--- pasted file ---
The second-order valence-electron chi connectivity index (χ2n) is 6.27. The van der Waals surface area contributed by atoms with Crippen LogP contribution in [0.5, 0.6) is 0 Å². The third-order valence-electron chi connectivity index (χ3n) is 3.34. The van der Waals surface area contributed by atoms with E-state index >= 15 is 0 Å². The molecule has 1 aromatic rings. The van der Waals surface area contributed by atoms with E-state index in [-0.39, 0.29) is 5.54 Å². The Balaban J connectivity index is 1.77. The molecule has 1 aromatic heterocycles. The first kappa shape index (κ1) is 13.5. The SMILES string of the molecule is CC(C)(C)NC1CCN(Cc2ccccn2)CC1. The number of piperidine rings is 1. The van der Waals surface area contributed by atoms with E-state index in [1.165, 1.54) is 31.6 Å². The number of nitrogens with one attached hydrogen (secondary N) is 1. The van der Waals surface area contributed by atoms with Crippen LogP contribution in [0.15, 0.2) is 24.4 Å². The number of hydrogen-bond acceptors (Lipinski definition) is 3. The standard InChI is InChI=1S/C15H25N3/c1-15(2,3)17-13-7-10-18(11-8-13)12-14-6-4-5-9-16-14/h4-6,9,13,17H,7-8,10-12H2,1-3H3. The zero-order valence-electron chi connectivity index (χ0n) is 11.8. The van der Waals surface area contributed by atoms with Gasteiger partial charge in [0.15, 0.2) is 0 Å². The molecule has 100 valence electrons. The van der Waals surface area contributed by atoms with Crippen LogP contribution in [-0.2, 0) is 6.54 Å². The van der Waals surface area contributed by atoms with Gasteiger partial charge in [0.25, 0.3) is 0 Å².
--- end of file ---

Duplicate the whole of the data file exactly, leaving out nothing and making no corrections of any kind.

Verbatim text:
The second-order valence-electron chi connectivity index (χ2n) is 6.27. The van der Waals surface area contributed by atoms with Crippen LogP contribution in [0.5, 0.6) is 0 Å². The third-order valence-electron chi connectivity index (χ3n) is 3.34. The van der Waals surface area contributed by atoms with E-state index >= 15 is 0 Å². The molecule has 1 aromatic rings. The van der Waals surface area contributed by atoms with E-state index in [-0.39, 0.29) is 5.54 Å². The Balaban J connectivity index is 1.77. The molecule has 1 aromatic heterocycles. The first kappa shape index (κ1) is 13.5. The SMILES string of the molecule is CC(C)(C)NC1CCN(Cc2ccccn2)CC1. The number of piperidine rings is 1. The van der Waals surface area contributed by atoms with E-state index in [1.165, 1.54) is 31.6 Å². The number of nitrogens with one attached hydrogen (secondary N) is 1. The van der Waals surface area contributed by atoms with Crippen LogP contribution in [0.15, 0.2) is 24.4 Å². The number of hydrogen-bond acceptors (Lipinski definition) is 3. The standard InChI is InChI=1S/C15H25N3/c1-15(2,3)17-13-7-10-18(11-8-13)12-14-6-4-5-9-16-14/h4-6,9,13,17H,7-8,10-12H2,1-3H3. The zero-order valence-electron chi connectivity index (χ0n) is 11.8. The van der Waals surface area contributed by atoms with Gasteiger partial charge in [0.15, 0.2) is 0 Å². The molecule has 100 valence electrons. The van der Waals surface area contributed by atoms with Crippen LogP contribution in [-0.2, 0) is 6.54 Å². The van der Waals surface area contributed by atoms with Gasteiger partial charge in [0.25, 0.3) is 0 Å².